- Composting manure is a planet-smart move, as it lowers greenhouse gas emissions.
Seven manure cons:
- Fresh manure contains disease-spreading organisms.
- It can harbor weed seeds.
- Manure can contain antibiotic residue.
- It can contain herbicide residue.
- Fresh manure can burn plants if applied directly.
- Fresh manure is heavy, stinky, and tricky to apply.
- Urban dwellers might struggle to get their hands on manure.
Table Of Comparison Compost Or Manure
Now that we’ve got an idea of compost’s and manure’s strengths and weaknesses, let’s put them head to head:
Nutrient % In Dry Weight*
Available and slow-release nutrients
Top 2 Benefits
– Anyone can compost – even if you live in a small apartment.
– You can control what goes into your soil supplement.
– Gives plants fast- and slow-release nutrients.
– Some manures contain more nutrients than the average backyard compost.
Top 2 Disadvantages
– Even fuss-free methods need monitoring.
– Takes time – from 2 weeks to 2 years.
– Fresh manure’s high ammonia or nitrogen levels can harm plants.
– Can contain disease-causing organisms.
*Source: Montana State University Extension
Manure Or Compost Which Is Better
Right, so compost and manure are both soil-enhancing superstars that help create conditions for plants to thrive. But does one outperform the other?
For me, the winner is compost because I enjoy creating my soil supplement. I like knowing the recipe (no weed seeds, harmful organisms, or herbicide surprises for my garden!). And I find it super satisfying to turn my organic wastes into something that nourishes my plants.
Plus, I believe anyone can find a composting method that’s right for their energy levels, space, budget, and type of organic waste.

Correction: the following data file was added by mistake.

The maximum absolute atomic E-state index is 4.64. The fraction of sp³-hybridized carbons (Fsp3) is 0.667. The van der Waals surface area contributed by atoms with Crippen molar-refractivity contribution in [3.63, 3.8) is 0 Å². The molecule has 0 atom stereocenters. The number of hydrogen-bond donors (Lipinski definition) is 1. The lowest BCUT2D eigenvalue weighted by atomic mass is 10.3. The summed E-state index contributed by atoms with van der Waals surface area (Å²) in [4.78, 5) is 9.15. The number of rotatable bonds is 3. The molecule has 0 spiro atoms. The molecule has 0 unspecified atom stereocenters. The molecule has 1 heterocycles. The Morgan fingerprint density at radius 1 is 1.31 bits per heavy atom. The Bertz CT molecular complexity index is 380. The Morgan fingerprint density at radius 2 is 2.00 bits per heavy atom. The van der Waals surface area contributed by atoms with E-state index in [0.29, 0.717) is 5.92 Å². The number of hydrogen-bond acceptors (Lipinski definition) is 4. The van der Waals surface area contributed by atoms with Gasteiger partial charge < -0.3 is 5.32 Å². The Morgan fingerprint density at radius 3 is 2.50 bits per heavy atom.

If you’re close to a farm or zoo with plenty of livestock manure up for grabs, your garden would likely love a helping! Plants don’t need to wait as long for manure’s nutrients as for compost’s – it’s the fast-food option of the 2. Manure also tends to have more nutrients than compost.
But be aware that you must be more careful when using manure than compost because of its risks. Pasteurized or hot-composted manure is usually safe to use, though.
Should I Use Compost Or Manure?
Whether compost or manure is a better choice for your garden depends on which of the 2 you have available in the amounts you need, your gardening goals, and your preferences.
If, for example, your main goal is to increase your soil’s organic matter, compost is likely the right pick, whereas if you’re looking to boost your soil’s nutrient content, manure is your better bet.
Is Garden Compost As Good As Manure?
Compost and manure are evenly matched multi-tasking soil supplements.
They both succeed in keeping soil aerated, balancing water levels, maintaining a vibrant community of helpful microorganisms and insects, and adding organic matter.
Can You Use Manure As Compost?
You can use pasteurized or properly hot-composted manure as you’d use compost.
So, feel free to swap compost for manure for your next annual application. Work 1-2 inches of manure into the top 10-12 inches of soil in the fall, as you’d do were you using compost.
However, keep fresh manure (and its high ammonia or nitrogen content) away from your plants.
Compost Vs Manure For Vegetable Garden
Your better pick for veggie gardens? Compost!
Although pasteurized or hot-composted manure should be free from disease-causing organisms, compost is still a safer choice for nourishing soil that will grow your food.
Compost Vs Manure For Grass
Compost or manure for grass? Manure!
Compost and manure are both great options for working into lawns, but manure’s higher nitrogen content (especially chicken manure) gives it the edge over compost.
Compost Or Manure For Flowers
Which soil supplement should you use for flowers? Your choice!
Finished compost and pasteurized or hot-composted manure are equally good for your blooms.
If you decide on manure for your flowers, go for cow or horse manure.